Thousands mass in Dresden for migrant rallies

2015-10-19 20:42
Lutz Bachmann. (Jens Meyer, AP)

Lutz Bachmann. (Jens Meyer, AP)

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Dresden - Thousands of people massed on Monday in the eastern German city of Dresden to mark the first anniversary of the anti-migrant movement PEGIDA, but just as many came out in counter-protest.

Carrying placards with images such as a picture of burqa-wearing women with a big cross over it, or slogans like "Go Merkel: you give the Judas kiss", PEGIDA supporters gathered in downtown Dresden, the birthplace of the movement.

One of them, Hannelore, told AFP: "We are here for our children and grandchildren. We are proud to be here and that many people are here. We are glad that people have the courage to speak out."

"Pegida is not a brown-shirt movement. Never," said the protester in her sixties, referring to the Nazis, adding that "Frau Merkel is driving our country against the wall."

Pegida - short for "Patriotic Europeans Against the Islamisation of the Occident" - started life as a xenophobic Facebook group centred around co-founder Lutz Bachmann, 42.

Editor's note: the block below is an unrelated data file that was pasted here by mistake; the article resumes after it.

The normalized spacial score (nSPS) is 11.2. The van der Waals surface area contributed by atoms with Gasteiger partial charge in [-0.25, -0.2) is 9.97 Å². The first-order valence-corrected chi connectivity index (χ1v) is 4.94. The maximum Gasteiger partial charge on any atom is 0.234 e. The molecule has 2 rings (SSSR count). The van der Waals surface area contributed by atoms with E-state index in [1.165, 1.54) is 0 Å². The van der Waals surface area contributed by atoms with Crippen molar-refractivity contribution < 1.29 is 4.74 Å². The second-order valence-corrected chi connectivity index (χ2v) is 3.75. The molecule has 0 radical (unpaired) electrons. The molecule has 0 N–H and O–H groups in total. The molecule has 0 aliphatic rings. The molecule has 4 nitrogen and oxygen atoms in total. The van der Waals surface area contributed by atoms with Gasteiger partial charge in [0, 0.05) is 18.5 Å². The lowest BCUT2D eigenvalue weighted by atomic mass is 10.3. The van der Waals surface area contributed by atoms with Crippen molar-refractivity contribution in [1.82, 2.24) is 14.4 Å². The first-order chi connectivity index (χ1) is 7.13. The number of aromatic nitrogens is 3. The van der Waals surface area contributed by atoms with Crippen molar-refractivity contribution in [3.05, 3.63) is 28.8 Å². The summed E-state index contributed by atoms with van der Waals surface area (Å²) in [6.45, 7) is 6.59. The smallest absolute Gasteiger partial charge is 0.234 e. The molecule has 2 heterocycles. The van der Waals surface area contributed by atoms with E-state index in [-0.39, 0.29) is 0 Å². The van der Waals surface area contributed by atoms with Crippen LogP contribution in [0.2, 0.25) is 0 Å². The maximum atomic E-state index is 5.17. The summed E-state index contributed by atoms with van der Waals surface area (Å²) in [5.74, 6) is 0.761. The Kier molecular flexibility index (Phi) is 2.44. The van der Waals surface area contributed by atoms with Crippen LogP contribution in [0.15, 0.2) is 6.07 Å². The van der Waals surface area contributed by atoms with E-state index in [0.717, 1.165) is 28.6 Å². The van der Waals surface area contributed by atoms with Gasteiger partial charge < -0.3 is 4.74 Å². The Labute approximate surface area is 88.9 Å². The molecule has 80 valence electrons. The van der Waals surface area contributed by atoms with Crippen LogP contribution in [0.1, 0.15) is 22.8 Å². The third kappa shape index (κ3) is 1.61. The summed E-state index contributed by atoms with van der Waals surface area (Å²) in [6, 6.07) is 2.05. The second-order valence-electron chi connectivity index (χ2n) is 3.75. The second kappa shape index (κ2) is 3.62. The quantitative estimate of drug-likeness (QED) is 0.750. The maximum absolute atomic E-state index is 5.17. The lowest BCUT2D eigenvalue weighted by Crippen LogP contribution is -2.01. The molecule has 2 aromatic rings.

At its peak, the movement attracted 25 000 at its weekly gatherings in January, before interest began to wane, not least because of Bachmann's online racist slurs and the surfacing of "selfies" in which he sported a Hitler moustache.

But Pegida has seen some revival in recent weeks as Germany gears up to welcome up to a million asylum seekers this year.

But counter-protesters also sought to make sure their voices were heard on Monday as they turned up in their thousands in Dresden.

Hans, 75, told AFP he made it a point to be present because "Pegida is celebrating its birthday and we think that it is very important for the majority of the population to not join Pegida, and to show that they don't agree with the movement."

Ahead of the Pegida march, Chancellor Angela Merkel reiterated a call for citizens to shun "those with hate in their hearts".

"The chancellor has already reacted to such demonstrations in her 2015 New Year's speech, and I would repeat it here as it is unfortunately still valid: 'Don't follow those who have hate in their hearts," said Merkel's spokesperson Steffen Seibert.

Read more on:    germany  |  migrants

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